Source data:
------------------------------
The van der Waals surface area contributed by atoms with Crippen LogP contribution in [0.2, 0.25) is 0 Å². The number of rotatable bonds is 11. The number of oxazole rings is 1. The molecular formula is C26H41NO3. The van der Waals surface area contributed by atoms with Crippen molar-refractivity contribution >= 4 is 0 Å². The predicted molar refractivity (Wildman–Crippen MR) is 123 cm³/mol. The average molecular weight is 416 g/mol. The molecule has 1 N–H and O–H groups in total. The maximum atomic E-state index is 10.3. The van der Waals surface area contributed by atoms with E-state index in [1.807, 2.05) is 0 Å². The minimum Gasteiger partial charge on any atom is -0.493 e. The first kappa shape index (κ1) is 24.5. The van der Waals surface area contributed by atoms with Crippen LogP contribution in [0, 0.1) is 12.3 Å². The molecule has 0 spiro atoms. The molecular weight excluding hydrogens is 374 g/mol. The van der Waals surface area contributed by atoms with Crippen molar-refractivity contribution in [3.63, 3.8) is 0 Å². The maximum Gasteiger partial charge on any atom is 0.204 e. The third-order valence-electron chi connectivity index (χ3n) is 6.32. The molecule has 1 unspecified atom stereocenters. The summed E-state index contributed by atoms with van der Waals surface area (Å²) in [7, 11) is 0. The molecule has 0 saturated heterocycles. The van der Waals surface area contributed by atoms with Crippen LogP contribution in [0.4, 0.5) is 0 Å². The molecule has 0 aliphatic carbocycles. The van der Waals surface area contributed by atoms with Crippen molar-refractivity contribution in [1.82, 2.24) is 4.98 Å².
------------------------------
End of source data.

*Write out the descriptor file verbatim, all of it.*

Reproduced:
The van der Waals surface area contributed by atoms with Crippen LogP contribution in [0.2, 0.25) is 0 Å². The number of rotatable bonds is 11. The number of oxazole rings is 1. The molecular formula is C26H41NO3. The van der Waals surface area contributed by atoms with Crippen molar-refractivity contribution >= 4 is 0 Å². The predicted molar refractivity (Wildman–Crippen MR) is 123 cm³/mol. The average molecular weight is 416 g/mol. The molecule has 1 N–H and O–H groups in total. The maximum atomic E-state index is 10.3. The van der Waals surface area contributed by atoms with E-state index in [1.807, 2.05) is 0 Å². The minimum Gasteiger partial charge on any atom is -0.493 e. The first kappa shape index (κ1) is 24.5. The van der Waals surface area contributed by atoms with Crippen LogP contribution in [0, 0.1) is 12.3 Å². The molecule has 0 spiro atoms. The molecular weight excluding hydrogens is 374 g/mol. The van der Waals surface area contributed by atoms with Crippen molar-refractivity contribution in [3.63, 3.8) is 0 Å². The maximum Gasteiger partial charge on any atom is 0.204 e. The third-order valence-electron chi connectivity index (χ3n) is 6.32. The molecule has 1 unspecified atom stereocenters. The summed E-state index contributed by atoms with van der Waals surface area (Å²) in [7, 11) is 0. The molecule has 0 saturated heterocycles. The van der Waals surface area contributed by atoms with Crippen LogP contribution in [0.4, 0.5) is 0 Å². The molecule has 0 aliphatic carbocycles. The van der Waals surface area contributed by atoms with Crippen molar-refractivity contribution in [1.82, 2.24) is 4.98 Å².